The following entry is authored by our Summer Legal Intern, Joan Blazich, a rising 3L at the University of North Carolina School of Law. Joan has a PhD in music and previously was a member of the North Carolina Symphony.
As the next round of Trans Pacific Partnership (TPP) negotiations convenes in San Diego next week, the internet is buzzing about what the trade agreement will and wont do. As usual, some of it is accurate, but some of it is not.
Before we address the misinformation, it is important to understand what the TPP is, and why it is important. Announced on November 12, 2011, the TPP is a trade agreement between eleven countries (Australia, Brunei Darussalam, Chile, Malaysia, New Zealand, Peru, Singapore, Vietnam, Canada, Mexico and the United States) that seeks to enhance trade and investment between those nations. The TPP also contains provisions that call for protecting intellectual property rights of each member nation’s citizens. It is these IP provisions that have generated the most misinformation – or myths – on the web.
The TPP is a typical U.S. trade agreement in that it “recycles” provisions found in earlier trade agreements between the U.S. and other countries. Most of these provisions come from the Berne Convention and the WIPO (World Intellectual Property Organization) Copyright and Performances and Phonograms (audio recordings) treaties. The Berne Convention for the Protection of Literary and Artistic Works, which the U.S. implemented in 1988, seeks to create an international understanding of copyright. The WIPO treaties, enacted in 1996, follow Berne by focusing on creating and enforcing an international “level playing field” for all copyright holders. In addition, WIPO offers enhanced guidance for protecting copyright in an increasingly international, technologically-driven marketplace. A third prominent treaty reflected in the TPP is TRIPS (Agreement on Trade-Related Intellectual Property Rights), which encapsulates elements of Berne and WIPO in pushing for a truly equal international copyright arena. The end result of these international IP treaties is to encourage reciprocity between countries in protecting each member nation’s copyright holders.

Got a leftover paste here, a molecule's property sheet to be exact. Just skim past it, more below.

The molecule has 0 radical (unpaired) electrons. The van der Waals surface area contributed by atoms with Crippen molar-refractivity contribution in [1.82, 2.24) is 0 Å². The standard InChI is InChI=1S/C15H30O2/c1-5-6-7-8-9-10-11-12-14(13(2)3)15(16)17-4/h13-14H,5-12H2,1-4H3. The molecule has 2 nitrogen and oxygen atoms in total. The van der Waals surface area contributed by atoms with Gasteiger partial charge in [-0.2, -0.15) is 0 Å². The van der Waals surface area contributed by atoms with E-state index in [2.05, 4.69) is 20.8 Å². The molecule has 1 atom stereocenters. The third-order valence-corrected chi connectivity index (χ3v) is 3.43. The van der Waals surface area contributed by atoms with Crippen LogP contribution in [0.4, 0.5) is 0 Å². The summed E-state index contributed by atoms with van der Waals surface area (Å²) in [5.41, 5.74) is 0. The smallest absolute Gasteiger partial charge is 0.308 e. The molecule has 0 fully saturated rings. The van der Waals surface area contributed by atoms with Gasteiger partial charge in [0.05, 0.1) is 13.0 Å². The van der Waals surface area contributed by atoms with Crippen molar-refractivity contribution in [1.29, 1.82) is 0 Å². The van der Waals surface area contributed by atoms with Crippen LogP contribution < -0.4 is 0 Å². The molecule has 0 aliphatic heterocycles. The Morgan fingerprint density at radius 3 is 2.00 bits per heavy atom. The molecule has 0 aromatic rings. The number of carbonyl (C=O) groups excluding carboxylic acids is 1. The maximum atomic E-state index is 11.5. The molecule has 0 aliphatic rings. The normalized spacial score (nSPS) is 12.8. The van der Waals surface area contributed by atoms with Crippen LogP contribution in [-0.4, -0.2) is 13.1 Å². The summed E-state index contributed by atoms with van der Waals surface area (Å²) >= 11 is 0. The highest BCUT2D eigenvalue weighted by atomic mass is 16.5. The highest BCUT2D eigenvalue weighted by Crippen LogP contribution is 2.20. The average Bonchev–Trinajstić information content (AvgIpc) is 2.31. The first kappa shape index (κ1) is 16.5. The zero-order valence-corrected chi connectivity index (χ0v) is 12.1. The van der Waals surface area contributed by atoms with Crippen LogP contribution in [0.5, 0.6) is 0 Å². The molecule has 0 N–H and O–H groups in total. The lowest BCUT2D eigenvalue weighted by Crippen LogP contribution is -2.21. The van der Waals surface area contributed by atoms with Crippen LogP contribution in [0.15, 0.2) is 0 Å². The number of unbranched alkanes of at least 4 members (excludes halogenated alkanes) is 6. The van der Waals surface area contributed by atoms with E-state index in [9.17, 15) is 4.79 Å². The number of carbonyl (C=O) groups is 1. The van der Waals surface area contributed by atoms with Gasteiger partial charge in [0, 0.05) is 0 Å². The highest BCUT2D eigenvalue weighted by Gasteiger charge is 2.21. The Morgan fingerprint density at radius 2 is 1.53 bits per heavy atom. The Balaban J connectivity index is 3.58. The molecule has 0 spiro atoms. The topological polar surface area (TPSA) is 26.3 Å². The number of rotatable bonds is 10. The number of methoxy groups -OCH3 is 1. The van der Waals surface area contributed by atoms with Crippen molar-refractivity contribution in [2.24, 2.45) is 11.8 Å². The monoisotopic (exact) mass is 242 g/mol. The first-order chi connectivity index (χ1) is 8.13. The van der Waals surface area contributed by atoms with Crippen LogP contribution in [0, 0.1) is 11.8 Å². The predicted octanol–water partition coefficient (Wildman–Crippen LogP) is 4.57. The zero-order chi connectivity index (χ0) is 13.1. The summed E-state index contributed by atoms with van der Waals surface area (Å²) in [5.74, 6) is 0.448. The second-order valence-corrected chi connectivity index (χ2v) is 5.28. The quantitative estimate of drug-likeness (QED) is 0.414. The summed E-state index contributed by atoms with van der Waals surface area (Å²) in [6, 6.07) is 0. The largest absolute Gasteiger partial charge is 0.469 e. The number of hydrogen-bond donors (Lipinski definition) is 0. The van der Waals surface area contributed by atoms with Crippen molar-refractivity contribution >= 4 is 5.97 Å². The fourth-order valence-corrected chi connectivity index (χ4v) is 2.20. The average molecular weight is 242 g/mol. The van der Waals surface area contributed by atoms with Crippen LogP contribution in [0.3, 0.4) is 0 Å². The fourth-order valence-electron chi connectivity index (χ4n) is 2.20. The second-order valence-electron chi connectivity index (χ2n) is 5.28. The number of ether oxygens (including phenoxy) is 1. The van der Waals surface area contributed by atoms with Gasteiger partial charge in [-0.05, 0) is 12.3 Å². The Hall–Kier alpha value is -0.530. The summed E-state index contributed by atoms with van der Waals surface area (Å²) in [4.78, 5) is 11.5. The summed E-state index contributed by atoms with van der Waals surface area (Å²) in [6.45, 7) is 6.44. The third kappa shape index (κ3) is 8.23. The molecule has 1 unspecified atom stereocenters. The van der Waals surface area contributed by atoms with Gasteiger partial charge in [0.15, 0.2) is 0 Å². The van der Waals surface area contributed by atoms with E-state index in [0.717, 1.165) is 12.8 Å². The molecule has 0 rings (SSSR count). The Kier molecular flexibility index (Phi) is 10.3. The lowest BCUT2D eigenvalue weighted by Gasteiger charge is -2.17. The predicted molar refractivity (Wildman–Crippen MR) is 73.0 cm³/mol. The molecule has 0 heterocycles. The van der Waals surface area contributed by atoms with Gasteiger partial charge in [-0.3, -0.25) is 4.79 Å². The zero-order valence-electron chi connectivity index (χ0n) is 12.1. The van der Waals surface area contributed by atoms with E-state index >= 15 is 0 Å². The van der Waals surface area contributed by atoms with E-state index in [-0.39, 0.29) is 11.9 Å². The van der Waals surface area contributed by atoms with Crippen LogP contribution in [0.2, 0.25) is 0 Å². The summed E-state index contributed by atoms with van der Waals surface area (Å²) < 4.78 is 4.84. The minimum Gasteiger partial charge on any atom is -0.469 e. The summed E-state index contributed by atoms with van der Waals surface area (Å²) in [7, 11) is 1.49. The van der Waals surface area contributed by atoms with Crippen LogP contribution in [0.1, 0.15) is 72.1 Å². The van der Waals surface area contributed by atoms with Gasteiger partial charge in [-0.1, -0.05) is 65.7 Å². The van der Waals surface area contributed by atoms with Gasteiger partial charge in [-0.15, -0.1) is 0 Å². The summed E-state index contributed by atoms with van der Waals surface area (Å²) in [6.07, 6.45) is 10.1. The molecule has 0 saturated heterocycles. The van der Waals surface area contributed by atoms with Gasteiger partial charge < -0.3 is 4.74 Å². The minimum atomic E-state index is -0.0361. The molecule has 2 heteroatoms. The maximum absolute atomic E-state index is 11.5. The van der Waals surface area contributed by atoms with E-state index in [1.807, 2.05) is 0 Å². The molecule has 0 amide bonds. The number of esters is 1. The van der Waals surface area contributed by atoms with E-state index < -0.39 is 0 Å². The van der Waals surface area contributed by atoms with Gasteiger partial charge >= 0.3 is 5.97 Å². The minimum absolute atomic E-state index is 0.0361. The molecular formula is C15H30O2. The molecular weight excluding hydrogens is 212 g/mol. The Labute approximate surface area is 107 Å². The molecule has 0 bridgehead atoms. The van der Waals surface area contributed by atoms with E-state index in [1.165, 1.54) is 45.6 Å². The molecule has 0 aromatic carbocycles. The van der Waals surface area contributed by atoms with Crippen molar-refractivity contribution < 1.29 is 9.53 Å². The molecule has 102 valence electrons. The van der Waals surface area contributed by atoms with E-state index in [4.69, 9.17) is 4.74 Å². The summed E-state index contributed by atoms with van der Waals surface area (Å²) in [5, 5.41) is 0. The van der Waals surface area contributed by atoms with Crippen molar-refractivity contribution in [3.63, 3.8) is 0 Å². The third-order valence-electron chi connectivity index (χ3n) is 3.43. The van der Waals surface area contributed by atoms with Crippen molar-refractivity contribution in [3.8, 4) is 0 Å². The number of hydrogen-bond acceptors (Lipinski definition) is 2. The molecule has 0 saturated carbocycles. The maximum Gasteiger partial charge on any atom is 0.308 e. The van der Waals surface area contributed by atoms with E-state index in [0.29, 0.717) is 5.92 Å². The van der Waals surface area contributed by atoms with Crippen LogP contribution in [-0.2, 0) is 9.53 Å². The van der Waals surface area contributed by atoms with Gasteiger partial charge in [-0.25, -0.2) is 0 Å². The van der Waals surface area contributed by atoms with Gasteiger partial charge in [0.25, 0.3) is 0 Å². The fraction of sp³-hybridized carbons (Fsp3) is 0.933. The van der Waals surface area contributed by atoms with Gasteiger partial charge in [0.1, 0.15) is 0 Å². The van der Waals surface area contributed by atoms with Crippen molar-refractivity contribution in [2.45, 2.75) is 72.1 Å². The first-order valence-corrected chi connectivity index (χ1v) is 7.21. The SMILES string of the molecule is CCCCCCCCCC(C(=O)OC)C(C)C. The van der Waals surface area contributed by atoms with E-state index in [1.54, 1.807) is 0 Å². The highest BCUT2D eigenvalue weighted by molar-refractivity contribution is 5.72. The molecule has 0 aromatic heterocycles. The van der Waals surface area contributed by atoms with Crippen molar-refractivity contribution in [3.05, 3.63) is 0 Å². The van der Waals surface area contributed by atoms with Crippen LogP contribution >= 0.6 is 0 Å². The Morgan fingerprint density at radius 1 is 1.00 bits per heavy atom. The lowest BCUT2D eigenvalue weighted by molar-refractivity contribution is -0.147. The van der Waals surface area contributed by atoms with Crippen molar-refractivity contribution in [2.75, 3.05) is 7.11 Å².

As an international trade agreement which includes provisions on IP, the TPP essentially copies verbatim large sections of material from both of the WIPO treaties. Perhaps the most important language in the TPP occurs in its preamble, as it clearly states that the countries participating in the TPP are also subject to a number of prior international treaties and trade agreements including Berne, TRIPS, and WIPO. This preamble also states that member countries are to treat copyright holders of other countries equally with their own nationals, and that enactment of the TPP will not apply to copyright actions enacted prior to acceptance of the TPP.
In sum, the TPP, like previous U.S. trade agreements, is a standard trade agreement which has adopted large amounts of material from prior trade agreements. These prior agreements have changed little, if anything, about U.S. copyright law, so U.S. copyright holders should feel secure in continuing to rely on current U.S. copyright law.
Despite this fact, there is a significant amount of misinformation on the internet that is generating vocal opposition to the TPP. Over the next several days we will address those myths here on our blog. Stay tuned…